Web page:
Tuesday, February 14, 2012

Judicial Stupidity

An interesting court case is under appeal in Georgia.  Read more about it here, but some relevant details are as follows:

In 2010, the State of Georgia enacted a law making it a misdemeanor offense for a person with a concealed weapons permit to carry a concealed weapon "in a place of worship." Several plaintiffs, including a church and its pastor, filed a lawsuit challenging the constitutionality of this law.

The fundamental question before the court was whether a state law prohibiting the carrying of concealed weapons in a church violates the constitutional rights of church members to bear arms and practice their religion. In January 2011, a federal court in Georgia said no.

That decision is going to an appeals court.  One key point of the lower court’s decision was this:

"Although the Constitution protects a person's right to free exercise [of religion] only against governmental intrusion, it is clear that the protection of religious freedom against private bias or coercion is also an important governmental goal. Prohibiting the carrying of firearms in a place of worship bears a substantial relationship to that important goal by protecting attendees from the fear or threat of intimidation or armed attack."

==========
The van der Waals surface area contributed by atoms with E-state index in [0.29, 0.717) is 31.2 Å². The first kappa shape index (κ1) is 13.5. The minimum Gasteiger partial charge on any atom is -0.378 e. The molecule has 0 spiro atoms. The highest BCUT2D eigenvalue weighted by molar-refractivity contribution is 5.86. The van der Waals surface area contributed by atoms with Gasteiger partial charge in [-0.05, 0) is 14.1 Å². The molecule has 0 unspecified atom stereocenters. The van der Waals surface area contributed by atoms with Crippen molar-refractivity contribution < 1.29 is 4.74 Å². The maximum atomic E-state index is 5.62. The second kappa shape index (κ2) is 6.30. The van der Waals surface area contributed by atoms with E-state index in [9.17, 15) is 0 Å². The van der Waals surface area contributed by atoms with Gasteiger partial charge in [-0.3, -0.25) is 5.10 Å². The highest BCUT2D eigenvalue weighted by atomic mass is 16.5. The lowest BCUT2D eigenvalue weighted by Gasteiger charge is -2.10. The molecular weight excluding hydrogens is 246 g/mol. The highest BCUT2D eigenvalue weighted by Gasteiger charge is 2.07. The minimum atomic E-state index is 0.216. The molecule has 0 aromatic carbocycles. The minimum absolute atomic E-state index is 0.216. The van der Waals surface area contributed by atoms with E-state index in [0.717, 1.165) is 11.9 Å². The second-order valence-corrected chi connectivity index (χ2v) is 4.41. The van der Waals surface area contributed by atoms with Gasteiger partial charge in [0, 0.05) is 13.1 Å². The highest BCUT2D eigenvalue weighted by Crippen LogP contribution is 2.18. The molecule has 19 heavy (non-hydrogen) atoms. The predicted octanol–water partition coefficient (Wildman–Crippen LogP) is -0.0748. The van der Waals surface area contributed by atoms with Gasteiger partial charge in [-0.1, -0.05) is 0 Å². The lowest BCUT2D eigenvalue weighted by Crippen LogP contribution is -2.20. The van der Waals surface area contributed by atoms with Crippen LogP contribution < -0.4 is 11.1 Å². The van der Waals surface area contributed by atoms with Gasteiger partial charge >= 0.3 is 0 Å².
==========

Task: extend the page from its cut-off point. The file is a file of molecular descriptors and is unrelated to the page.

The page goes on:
Kent comments:

It is amazing how ‘factually stupid’ some court rulings can be.  The quote above was offered by the court as part of the reason why the Second Amendment guarantees can be preempted in this case.  Notice how the court assumes that if concealed carry permit holders brought concealed weapons into a church building, it would amount to “private coercion” and would constitute a “threat of intimidation or armed attack.”

There are many odd points to this reasoning.

First, if that is a reason to preempt concealed carry, then it could be preempted everywhere.  If the mere fact that someone could be carrying concealed weapons constitutes a “threat of armed attack” then that threat does not exist in church building only.  It exists everywhere.

Also, as a matter of fact the misuse of weapons to threaten or attack innocent people by those with concealed carry permits is statistically almost non-existent.  So, while a meteor might fall on me while mowing my yard, the likelihood of that happening is so small as to make it irrational to avoid mowing my yard for fear of being hit by a meteor.  It is just as irrational for the court to, it appears, rely on this statistically insignificant possibility as a basis for its ruling.

Finally, what the empirical evidence shows is that we are generally safer in a population that contains armed citizens who are concealed carry permit holders.  But such permit holders will usually obey the law as it stands.  This means that in Georgia, they will either not attend church meetings, or do so unarmed.  This also means that, like the Virginia Tech situation of a few years ago, someone who wants to commit multiple murders is fairly safe in choosing a church meeting in Georgia as a target.  It would be a perfect place to kill many innocent people before anything could be done to stop the killing.